Lunch club

We were marking time, we of our little lunch club, sipping our iced tea and awaiting the most conservative of our number, the stockbroker — investment counselor, as he prefers to call himself. We had not gathered in weeks, not since the year began, not since the General Assembly had got down to business. Placing our orders in his absence wouldn’t be sporting. He joked that he probably was busy taking orders: puts and calls, buy, sell, etc.

Sure enough: “Hell of a morning!” he enthused, taking his seat after blowing through the door like the Dow with a herd of bulls behind it. Commissions, commissions.

“I take it you’re picking up the check,” joked one of the lawyers at the table, the slightly left of center one.

“Champagne for the house!” chimed one of the other barristers, the one we refer to as Big D Democrat.

“It’s roarin’ back to life, guys,” the broker grinned, the morning’s happy stock tables as visible in his face as on the television sets suspended from the joint’s walls; the little “crawls” on the bottom of the CNN and Fox and MSNBC flat screens were displaying one green “up” arrow after another. From a stack of them the broker plucked the menu he didn’t need — he would, as always, order a foot-long with extra chili and cheese, fries on the side —and proclaimed: “Let’s have a sequester year-round!”

“It hasn’t even started yet,” Big D reminded him.

“Oh?” the broker teased. “Aren’t we in Day Whatever? No White House tours or whatever? No taking government cars home?”

“It hasn’t even started yet,” Big D said again. The like one another, really they do, but already I could see the broker was getting under Big D’s skin, just as always.

Our group’s other broker — insurance is his game — sided, gently, with Big D. “I don’t know what’s been shut down or slowed down. But the screws haven’t been tightened yet.”

“I’m betting they won’t be, not much,” said the third lawyer, a mainstream kind of guy who we strongly suspect is a regular ticket-splitter, the one who votes for the man (or woman), not the party. “I can’t believe they’ll have to turn ‘em very much before the howls will get to both Obama and the Republicans. They’ll cut a deal of some kind.”

Another of us, a mid-level federal agency manager, was looking a little — distracted. “You guys understand those cuts would come out of discretionary spending.” It was not a question. “This (sequester) leaves entitlements out of it. Let it keep going through the end of the fiscal (year) and don’t think you won’t feel $85 billion over seven months.”

The broker — the investment counselor — was undeterred. “So maybe we have fewer flights, we leave for the airport sooner. They cut some rinky-dink control towers that probably don’t have enough traffic to begin with. Maybe…”

“I fly more often than you do,” I cut in.

“Okay, okay, control towers — leave ‘em be. Cut somewhere else,” the broker conceded, taking delivery of his chili-and-cheese platter.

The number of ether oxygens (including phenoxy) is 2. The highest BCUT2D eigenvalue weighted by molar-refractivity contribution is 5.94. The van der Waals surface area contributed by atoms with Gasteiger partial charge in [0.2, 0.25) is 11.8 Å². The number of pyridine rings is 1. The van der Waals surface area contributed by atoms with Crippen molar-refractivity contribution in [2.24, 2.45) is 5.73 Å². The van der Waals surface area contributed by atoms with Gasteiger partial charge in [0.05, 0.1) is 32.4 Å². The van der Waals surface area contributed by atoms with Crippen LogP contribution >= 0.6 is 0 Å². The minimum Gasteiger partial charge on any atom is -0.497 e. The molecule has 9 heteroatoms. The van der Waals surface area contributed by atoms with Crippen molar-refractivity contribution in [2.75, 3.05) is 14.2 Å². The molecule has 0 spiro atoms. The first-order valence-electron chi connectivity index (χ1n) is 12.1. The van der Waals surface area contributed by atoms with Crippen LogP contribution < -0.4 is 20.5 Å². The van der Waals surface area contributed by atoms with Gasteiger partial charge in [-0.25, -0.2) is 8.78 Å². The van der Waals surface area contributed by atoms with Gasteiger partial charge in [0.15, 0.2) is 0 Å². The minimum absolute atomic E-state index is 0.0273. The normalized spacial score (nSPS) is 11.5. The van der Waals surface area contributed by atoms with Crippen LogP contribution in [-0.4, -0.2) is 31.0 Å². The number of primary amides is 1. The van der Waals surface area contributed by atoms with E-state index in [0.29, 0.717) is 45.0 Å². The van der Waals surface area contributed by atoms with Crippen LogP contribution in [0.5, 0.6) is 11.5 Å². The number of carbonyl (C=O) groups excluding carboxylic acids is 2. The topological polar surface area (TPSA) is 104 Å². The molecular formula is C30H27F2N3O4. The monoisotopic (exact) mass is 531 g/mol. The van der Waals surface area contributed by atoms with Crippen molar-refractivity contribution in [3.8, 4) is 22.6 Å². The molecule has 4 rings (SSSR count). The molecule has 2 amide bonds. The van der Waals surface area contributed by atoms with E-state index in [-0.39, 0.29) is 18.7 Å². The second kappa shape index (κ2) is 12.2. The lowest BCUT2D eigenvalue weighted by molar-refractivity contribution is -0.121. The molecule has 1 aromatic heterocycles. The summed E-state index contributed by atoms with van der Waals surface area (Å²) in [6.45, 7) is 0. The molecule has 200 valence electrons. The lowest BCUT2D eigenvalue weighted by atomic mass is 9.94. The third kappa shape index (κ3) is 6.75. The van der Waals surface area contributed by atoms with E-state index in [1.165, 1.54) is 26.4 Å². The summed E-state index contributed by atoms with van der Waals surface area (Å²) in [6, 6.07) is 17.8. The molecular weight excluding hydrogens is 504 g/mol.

“They’re across-the-board cuts. By law,” Big D observed. “Can’t favor one agency over another.”

“So they say,” broker countered. “Here’s betting they can move enough money around to make everything work so nobody much notices.”

Big D started to have another go at him but the insurance man changed the dialogue if not exactly the subject.

“Well, you’re about to get some help from the legislature,” he breezed.

“Gonna blow Beebe’s budget to smithereens,” guessed Mainstream Lawyer.

“How much?” asked the stockbroker, turning to me. “The budget.” I assumed he meant the budget the Governor was proposing.

“Beebe’s? About $5 billion,” I said.

“Tell me you can’t cut at least a couple hundred million from that without feeling anything. Anything,” he dared the table.

The table was silent for a moment. Even the federal guy, whose budget comes from Washington and not Little Rock, was a bit —befuddled.

“It’s going to be a stretch to take care of what we’re already committed to, not to mention Medicaid,” said Slightly Left of Center.

The insurance man suggested that none of us, we fortunate us, would likely miss a meal or a mortgage payment if the new Republican majorities engineered tax cuts larger than the grocery tax reduction Mr. Beebe has proposed, and that on a contingency basis. But, he added, the GOP was talking about cuts not terribly smaller than a “couple hundred million” that, he reckoned, would surely impact on services.

Stockbroker was shaking his head. He pointed to the green arrows on the television monitors. “Budget. Income tax, capital gains — cut ‘em and watch what happens.”

“Cut ‘em and watch what happens,” Big D muttered to me.

“I guess we’ll see what happens,” I said.

• • •

Steve Barnes is a native of Pine Bluff and the host of Arkansas Week on AETN.